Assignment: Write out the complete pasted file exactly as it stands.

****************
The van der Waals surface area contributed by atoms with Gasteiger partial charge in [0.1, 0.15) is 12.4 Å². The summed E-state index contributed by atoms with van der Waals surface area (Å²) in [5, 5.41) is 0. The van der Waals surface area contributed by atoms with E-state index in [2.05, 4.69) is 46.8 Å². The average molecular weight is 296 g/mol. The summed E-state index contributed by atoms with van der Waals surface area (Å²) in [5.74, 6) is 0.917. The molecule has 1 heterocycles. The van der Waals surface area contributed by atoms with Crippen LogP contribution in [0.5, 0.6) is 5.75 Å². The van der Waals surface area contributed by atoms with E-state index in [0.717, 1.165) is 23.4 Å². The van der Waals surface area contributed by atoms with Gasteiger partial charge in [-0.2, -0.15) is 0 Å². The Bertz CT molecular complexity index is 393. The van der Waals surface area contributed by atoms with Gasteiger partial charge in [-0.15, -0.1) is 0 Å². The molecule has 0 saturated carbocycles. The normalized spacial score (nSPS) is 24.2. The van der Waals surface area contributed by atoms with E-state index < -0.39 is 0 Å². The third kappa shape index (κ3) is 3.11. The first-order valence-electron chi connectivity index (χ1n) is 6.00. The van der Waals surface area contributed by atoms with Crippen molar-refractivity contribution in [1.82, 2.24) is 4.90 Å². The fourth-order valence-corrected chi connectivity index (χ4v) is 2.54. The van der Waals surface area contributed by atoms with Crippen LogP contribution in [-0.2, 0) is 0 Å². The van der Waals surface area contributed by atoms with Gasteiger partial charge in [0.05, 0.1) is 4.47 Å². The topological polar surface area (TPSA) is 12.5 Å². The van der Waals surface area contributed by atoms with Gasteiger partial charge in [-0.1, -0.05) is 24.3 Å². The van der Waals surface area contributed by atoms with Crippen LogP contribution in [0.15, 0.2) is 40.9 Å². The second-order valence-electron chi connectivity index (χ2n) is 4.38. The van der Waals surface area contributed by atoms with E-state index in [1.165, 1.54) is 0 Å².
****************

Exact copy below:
The van der Waals surface area contributed by atoms with Gasteiger partial charge in [0.1, 0.15) is 12.4 Å². The summed E-state index contributed by atoms with van der Waals surface area (Å²) in [5, 5.41) is 0. The van der Waals surface area contributed by atoms with E-state index in [2.05, 4.69) is 46.8 Å². The average molecular weight is 296 g/mol. The summed E-state index contributed by atoms with van der Waals surface area (Å²) in [5.74, 6) is 0.917. The molecule has 1 heterocycles. The van der Waals surface area contributed by atoms with Crippen LogP contribution in [0.5, 0.6) is 5.75 Å². The van der Waals surface area contributed by atoms with E-state index in [0.717, 1.165) is 23.4 Å². The van der Waals surface area contributed by atoms with Gasteiger partial charge in [-0.2, -0.15) is 0 Å². The Bertz CT molecular complexity index is 393. The van der Waals surface area contributed by atoms with Gasteiger partial charge in [-0.15, -0.1) is 0 Å². The molecule has 0 saturated carbocycles. The normalized spacial score (nSPS) is 24.2. The van der Waals surface area contributed by atoms with E-state index < -0.39 is 0 Å². The third kappa shape index (κ3) is 3.11. The first-order valence-electron chi connectivity index (χ1n) is 6.00. The van der Waals surface area contributed by atoms with Crippen molar-refractivity contribution in [1.82, 2.24) is 4.90 Å². The fourth-order valence-corrected chi connectivity index (χ4v) is 2.54. The van der Waals surface area contributed by atoms with Crippen LogP contribution in [-0.2, 0) is 0 Å². The van der Waals surface area contributed by atoms with Gasteiger partial charge in [0.05, 0.1) is 4.47 Å². The topological polar surface area (TPSA) is 12.5 Å². The van der Waals surface area contributed by atoms with Gasteiger partial charge in [-0.1, -0.05) is 24.3 Å². The van der Waals surface area contributed by atoms with Crippen LogP contribution in [0.15, 0.2) is 40.9 Å². The second-order valence-electron chi connectivity index (χ2n) is 4.38. The van der Waals surface area contributed by atoms with E-state index in [1.165, 1.54) is 0 Å².